## Saturday, 28 November 2009

### Size and Power in a Statistical Study

In the selection of tests and the appropriate statistic to use under the conditions of a violation of assumptions, the test can be selected using the statistic’s robustness and power as selection criteria.

Robustness is defined as the capacity of the statistic to control Type I error.
For instance, a test of variances is robust if it does not detect non-homogeneous variances in the event that the original data is not normally distributed but the variances are homogeneous.

Peechawanich (1992) noted that if the probability of a Type I error occurring exceeds the Cochran limit, that the test will not be capable of controlling the error rate. As such, a test can be considered to be robust where the calculated probability of a Type I error lies within the Cochran limit. The Cochran limit of the discrepancy of the Type I error (Tau_Hat) from the nominal significance level (Alpha or α) are set at the following values:

• Alpha = 0.01 significance, 0.007 <= tau <= 0.015
• Alpha = 0.05 significance, 0.004 <= tau <= 0.006
• Where is defined as the real probability of a Type I error occurring. This is also equal to the probability that H0 will be rejected when H0 is actually true.
• Tau_Hat is the empirically calculated value of a Type I error occurring.
• Alpha is the nominal level of significance. For the purpose of my ongoing research, the values of Alpha =0.01 and Alpha =0.05 have been used.
A test’s power is the probability of rejecting the null hypothesis (H0) when it is false and should correctly be rejected.

The power of a test is calculated by taking the probability of a Type II (beta) error from the maximum power value (1.0). As such power is defined as:
Power = 1 - beta

As such, the power of a test ranges from a value of 0 (no power) to 1.0 (highly powerful).

Power studies rely on four context variables:
1. the expected “size” of the effect (such as the approximate incidence rate for a population of survival times),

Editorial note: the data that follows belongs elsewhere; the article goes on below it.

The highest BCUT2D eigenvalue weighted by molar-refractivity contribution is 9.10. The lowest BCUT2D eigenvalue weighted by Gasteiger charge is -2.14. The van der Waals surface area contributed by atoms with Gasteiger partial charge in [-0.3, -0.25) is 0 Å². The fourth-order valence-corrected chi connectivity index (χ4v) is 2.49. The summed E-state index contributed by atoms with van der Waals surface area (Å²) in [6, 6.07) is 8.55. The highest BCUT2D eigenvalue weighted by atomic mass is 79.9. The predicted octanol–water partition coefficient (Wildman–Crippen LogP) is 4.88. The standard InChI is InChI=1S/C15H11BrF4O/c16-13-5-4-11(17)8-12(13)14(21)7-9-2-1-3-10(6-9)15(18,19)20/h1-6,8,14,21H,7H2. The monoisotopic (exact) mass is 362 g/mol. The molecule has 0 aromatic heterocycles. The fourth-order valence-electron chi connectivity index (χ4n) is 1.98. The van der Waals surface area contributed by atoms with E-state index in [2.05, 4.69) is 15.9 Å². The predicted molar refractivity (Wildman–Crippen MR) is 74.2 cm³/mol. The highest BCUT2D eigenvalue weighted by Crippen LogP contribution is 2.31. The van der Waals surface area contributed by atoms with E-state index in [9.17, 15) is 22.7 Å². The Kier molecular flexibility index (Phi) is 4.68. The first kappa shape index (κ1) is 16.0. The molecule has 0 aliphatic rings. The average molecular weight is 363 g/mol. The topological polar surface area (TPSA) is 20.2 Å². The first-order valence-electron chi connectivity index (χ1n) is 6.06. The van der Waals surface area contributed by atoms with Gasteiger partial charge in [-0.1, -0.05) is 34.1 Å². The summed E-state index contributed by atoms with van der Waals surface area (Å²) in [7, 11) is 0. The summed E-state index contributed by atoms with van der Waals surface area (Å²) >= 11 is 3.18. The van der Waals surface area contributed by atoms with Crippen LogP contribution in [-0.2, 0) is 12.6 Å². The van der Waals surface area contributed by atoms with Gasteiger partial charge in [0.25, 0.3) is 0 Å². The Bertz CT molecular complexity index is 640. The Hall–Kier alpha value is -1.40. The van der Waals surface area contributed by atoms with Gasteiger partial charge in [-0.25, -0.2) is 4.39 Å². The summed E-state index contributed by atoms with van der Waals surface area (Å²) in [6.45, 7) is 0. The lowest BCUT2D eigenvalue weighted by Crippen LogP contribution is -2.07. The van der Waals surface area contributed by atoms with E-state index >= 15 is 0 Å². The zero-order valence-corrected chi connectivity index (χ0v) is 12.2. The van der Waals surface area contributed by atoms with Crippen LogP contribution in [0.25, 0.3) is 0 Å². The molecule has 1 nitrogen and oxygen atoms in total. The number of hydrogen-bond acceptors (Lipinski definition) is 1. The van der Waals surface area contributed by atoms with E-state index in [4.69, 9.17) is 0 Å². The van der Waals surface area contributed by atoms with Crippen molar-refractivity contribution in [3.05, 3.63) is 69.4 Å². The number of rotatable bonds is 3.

2. the sample size of the data being evaluated,
3. the statistical confidence level (α) used in the experiment, and
4. the variety of analysis that is used on the data.
Statistical power can be seen as a fishing net, a low power tests (such as is due to low sample sizes) can be associated with large mesh nets. These will collect large values and generally miss most of the examples.

This leads to accepting the null hypothesis when it is actually false. Tests can be constructed that are too sensitive. Using larger sample sizes may increase the probability that the postulated effect will be detected. In the extreme, extremely large samples greatly increase the probability of obtaining a dataset that contains randomly selected values that are correlated to the population and lead to high power. This increase in power comes at a cost.

Many datasets do not allow for the economical selection of extremely large datasets. In destructive testing, any dataset that approaches the population also defeats the purpose of testing. Consequently, the selection of powerful tests that hold at low sample sizes is important. There is a trade-off between sample size and size of uncontrolled error.

The p-value is the risk of making a type I error . The lower the alpha or beta values that is selected, the larger the sample size. The type I error is also designated as "alpha".

The analysis data with the use of small alpha and low beta values can require immense datasets. This process has been unavailable in the past due to a lack of processing power.

References:
• Lawless, J. F. (2003) Statistical Models and Methods for Lifetime Data. Second Edition, Wiley Series in Probability and Statistics.
• Peechawanich, V. (1992), Probability theory and applications. Prakypueg, Bangkok
• Rayner, J.C.W. (1997) The Asymptotically Optimal Tests, The Statistician, Vol. 46, No. 3, (1997), pp. 337-346